a Treaty Provision.
A person can only be considered a spy when, acting clandestinely or on false pretences, he obtains or endeavors to obtain information in the zone of operations of a belligerent, with the intention of communicating it to the hostile party.
Thus, soldiers not wearing a disguise who have penetrated into the zone of operations of the hostile army, for the purpose of obtaining information, are not considered spies. Similarly, the following are not considered spies: Soldiers and civilians, carrying out their mission openly, intrusted with the delivery of despatches intended either for their own army or for the enemy's army. To this class belong likewise persons sent in balloons for the purpose of carrying dispatches and, generally, of maintaining communications between the different parts of an army or a territory. (HR, art. 29.)
b. American Statutory Definition. The first paragraph of the foregoing Hague Regulation has been in effect somewhat modified, as far as American practice is concerned, by the subsequently enacted Article 106 of the Uniform Code of Military Justice (64 Stat. 138; 50 U. S. C. 700), as follows:
ART. 106. Spies.--Any person who in time of war is found lurking as a spy or acting as a spy in or about any place, vessel, or aircraft, within the control or jurisdiction of any of the armed forces of the United States, or in or about any shipyard, any manufacturing or industrial plant, or any other place or institution engaged in work in aid of the prosecution of the war by the United States, or elsewhere, shall be tried by a general court-martial or by a military commission and on conviction shall be punished by death.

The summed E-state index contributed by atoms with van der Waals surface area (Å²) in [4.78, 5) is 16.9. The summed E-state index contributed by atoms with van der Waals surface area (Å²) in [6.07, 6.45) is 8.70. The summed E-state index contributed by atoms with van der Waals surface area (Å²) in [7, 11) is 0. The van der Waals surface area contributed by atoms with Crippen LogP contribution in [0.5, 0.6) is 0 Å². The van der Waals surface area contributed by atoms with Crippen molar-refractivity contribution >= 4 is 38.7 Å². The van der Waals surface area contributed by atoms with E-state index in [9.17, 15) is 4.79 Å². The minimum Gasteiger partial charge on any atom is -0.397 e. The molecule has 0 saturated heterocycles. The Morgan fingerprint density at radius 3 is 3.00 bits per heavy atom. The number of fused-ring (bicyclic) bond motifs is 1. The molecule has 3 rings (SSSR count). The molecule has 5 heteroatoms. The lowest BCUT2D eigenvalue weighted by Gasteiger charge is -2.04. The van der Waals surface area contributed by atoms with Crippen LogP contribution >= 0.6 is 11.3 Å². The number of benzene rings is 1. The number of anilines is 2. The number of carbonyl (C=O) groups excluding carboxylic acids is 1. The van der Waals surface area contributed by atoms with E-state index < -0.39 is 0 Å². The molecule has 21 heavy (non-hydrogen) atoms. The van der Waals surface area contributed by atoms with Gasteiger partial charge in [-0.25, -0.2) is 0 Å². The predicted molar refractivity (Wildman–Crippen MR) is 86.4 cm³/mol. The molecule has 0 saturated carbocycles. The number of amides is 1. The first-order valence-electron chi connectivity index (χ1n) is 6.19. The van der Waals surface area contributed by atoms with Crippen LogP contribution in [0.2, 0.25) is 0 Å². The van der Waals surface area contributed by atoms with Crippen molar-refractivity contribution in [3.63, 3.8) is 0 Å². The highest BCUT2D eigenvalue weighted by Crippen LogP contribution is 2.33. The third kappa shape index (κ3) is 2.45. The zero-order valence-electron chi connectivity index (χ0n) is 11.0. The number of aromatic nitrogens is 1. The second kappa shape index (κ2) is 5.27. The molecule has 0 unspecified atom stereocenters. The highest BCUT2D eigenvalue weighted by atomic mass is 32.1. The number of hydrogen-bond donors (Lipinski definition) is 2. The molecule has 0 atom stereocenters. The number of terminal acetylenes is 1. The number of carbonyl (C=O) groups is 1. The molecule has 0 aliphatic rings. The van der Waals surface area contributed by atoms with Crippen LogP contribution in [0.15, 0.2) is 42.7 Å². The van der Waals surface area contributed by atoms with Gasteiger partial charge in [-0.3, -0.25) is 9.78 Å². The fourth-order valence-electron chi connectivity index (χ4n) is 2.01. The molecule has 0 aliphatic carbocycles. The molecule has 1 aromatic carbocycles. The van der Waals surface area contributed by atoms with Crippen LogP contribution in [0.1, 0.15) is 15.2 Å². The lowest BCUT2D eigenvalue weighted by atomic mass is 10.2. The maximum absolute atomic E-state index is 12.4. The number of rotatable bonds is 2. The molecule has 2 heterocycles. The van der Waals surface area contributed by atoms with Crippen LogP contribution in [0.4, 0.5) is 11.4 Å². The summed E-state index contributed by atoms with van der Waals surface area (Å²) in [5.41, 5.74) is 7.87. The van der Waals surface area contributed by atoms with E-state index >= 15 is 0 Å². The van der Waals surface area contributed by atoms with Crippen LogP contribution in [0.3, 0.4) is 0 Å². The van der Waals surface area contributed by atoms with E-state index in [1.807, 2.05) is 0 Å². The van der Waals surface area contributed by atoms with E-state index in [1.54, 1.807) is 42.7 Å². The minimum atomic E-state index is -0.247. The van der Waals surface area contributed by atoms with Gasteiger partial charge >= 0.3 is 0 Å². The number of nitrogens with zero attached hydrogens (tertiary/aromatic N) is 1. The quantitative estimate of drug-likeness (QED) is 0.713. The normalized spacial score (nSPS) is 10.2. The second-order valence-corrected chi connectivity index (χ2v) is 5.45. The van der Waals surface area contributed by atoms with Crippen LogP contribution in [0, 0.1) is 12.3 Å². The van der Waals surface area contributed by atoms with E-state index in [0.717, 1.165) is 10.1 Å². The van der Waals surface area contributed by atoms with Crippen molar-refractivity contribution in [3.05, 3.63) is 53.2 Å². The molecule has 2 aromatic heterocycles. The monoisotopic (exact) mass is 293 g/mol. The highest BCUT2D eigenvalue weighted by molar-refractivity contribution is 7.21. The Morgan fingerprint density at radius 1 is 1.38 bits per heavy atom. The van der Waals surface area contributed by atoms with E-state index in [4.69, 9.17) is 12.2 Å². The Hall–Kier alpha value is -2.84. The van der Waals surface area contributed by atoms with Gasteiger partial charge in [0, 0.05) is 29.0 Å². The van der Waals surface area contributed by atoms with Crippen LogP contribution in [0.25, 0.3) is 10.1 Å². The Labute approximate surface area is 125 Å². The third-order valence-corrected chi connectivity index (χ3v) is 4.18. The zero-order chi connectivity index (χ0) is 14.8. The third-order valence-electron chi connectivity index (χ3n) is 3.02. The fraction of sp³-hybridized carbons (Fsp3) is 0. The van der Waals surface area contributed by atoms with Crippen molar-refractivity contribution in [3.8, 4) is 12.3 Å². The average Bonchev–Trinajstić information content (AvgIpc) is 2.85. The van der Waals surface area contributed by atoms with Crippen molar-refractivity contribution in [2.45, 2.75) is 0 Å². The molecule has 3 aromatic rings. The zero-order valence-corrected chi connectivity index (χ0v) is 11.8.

c. Article 106 Governs. Insofar as Article 29, HR, and Article 106, Uniform Code of Military Justice, are not in conflict with each other, they will be construed and applied together. Otherwise Article 106 governs American practice.
76. Who Included in Definition
The definition embodied in the Hague Regulations (par. 75a) and that contained in Article 106 of the Uniform Code of Military Justice (par. 75b) include persons of all classes, whether military or civilian, without regard to citizenship or sex. Both likewise apply only where the acts are committed in time of war. The Hague definition applies only where the information is obtained or sought "in the zone of operations," while the statutory definition is not so limited The latter includes only persons "found lurking as a spy or acting as a spy" in those places specifically designated "or elsewhere." It has not been decided whether the phrase "or elsewhere" justifies trial by a military tribunal of any person who is not found in one of the places designated or in the field of military operations or territory under martial law and is not a member of the armed forces or otherwise subject to the Uniform Code of Military Justice. Persons charged with espionage committed in the United States outside military jurisdiction are nevertheless liable to trial and punishment by the civil courts under the espionage laws (18 U. S. C. (chap. 37)).
77. Employment of Spies Lawful
The foregoing Article 29, HR (par. 75), and Article 24, HR (par. 48), tacitly recognize the well-established right of belligerents to employ spies and other secret agents for obtaining information of the enemy. Resort to that practice involves no offense against international law. Spies are punished, not as violators of the laws of war, but to render that method of obtaining information as dangerous, difficult, and ineffective as possible.
Вот этот последний пункт меня поразил. Шпионаж законен, но шпионов расстреливают. Не за нарушение закона, а чтобы неповадно было.